Causes of Diastema
A diastema, or gap between the teeth, is a common condition that can appear in children and adults. Gaps can occur anywhere in the mouth but are most noticeable when they are between the upper front teeth. While the condition is generally not harmful and doesn’t typically require treatment for medical reasons, some patients may not like the appearance and seek cosmetic procedures to close the gap. There are several causes for diastemas which we will investigate in this article.
Causes of Diastemas
Undersized or Missing Teeth: Often the result of a person’s genetics, undersized teeth can lead to the development of a diastema. This typically involves the upper lateral incisors (the teeth on either side of the two upper front teeth) being smaller than the surrounding teeth. The size of the teeth, in relation to a person’s jawbone, also can lead to diastemas if the teeth are too small for the area. Gaps are unavoidable and will naturally result when a tooth or teeth are missing. Trauma, gum disease, and tooth decay are just a few of the ways people lose teeth that will lead to a diastema.
Oversized Labial Frenum: This tissue, located in the front of the mouth, extends from inside the upper lip to the gums above the upper front teeth and from the bottom lip to below the lower front teeth and is known as the labial frenum. When this tissue is excessively large, the way the teeth grown in are altered and can lead to the formation of a gap.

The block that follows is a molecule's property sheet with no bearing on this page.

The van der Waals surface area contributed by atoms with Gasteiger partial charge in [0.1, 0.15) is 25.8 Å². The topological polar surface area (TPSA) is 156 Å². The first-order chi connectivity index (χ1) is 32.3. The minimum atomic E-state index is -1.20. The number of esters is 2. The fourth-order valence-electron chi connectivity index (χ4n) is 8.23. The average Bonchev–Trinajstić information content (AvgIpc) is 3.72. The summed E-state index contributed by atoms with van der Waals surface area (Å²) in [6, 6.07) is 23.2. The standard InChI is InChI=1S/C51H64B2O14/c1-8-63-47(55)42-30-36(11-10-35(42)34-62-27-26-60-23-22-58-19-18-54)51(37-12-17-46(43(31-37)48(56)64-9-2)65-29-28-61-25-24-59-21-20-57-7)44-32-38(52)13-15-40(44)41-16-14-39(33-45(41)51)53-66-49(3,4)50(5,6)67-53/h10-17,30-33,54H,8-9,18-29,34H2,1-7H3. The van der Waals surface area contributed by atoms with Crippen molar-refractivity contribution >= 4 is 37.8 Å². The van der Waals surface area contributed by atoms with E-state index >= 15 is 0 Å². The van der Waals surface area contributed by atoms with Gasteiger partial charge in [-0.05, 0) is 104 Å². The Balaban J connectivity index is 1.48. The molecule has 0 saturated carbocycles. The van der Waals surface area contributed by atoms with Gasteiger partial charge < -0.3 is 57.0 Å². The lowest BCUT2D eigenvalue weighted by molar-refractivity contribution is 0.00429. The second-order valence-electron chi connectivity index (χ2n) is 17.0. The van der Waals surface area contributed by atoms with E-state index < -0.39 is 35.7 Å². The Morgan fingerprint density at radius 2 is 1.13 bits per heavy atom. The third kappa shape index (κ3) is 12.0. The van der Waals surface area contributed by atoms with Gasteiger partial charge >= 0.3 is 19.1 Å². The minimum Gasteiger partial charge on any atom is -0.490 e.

Gum Disease: When teeth show signs of migration, it is often an indicator of advanced gum disease. Inflammation results from the gum disease and can lead to the bone that supports the teeth becoming damaged. Once the bone is damaged and can no longer support the teeth, it is common for teeth to loosen or fall out creating gaps.
Incorrect Swallowing Reflex: When done correctly, the natural swallowing reflex involves pressing the tongue against the roof of the mouth. Other people though, may push the tongue against the front teeth when swallowing. The repeated pressure against the front teeth can cause the teeth to be pushed forward over time and lead to a gap forming.
Habits: Certain habits can also put undue pressure on the front teeth causing them to be pushed forward and lead to diastemas. While most frequent with children, thumb sucking is one such habit that can create gaps between the front teeth as a result from the sucking pressure placed on the teeth. Lip sucking, tongue thrusting, and similar habits, can also lead to the development of diastemas.
Loss of Primary Teeth: When a child’s primary teeth (baby teeth) fall out, they may develop a temporary diastema. These diastemas are most frequent when only the central incisors (two flat front teeth of the upper jaw) of a child have erupted. These gaps typically close when the permanent teeth (adult teeth) come in and because dentists consider this to be a normal developmental process, treatment is generally not needed or advisable.
More on Diastema : Diastema & Children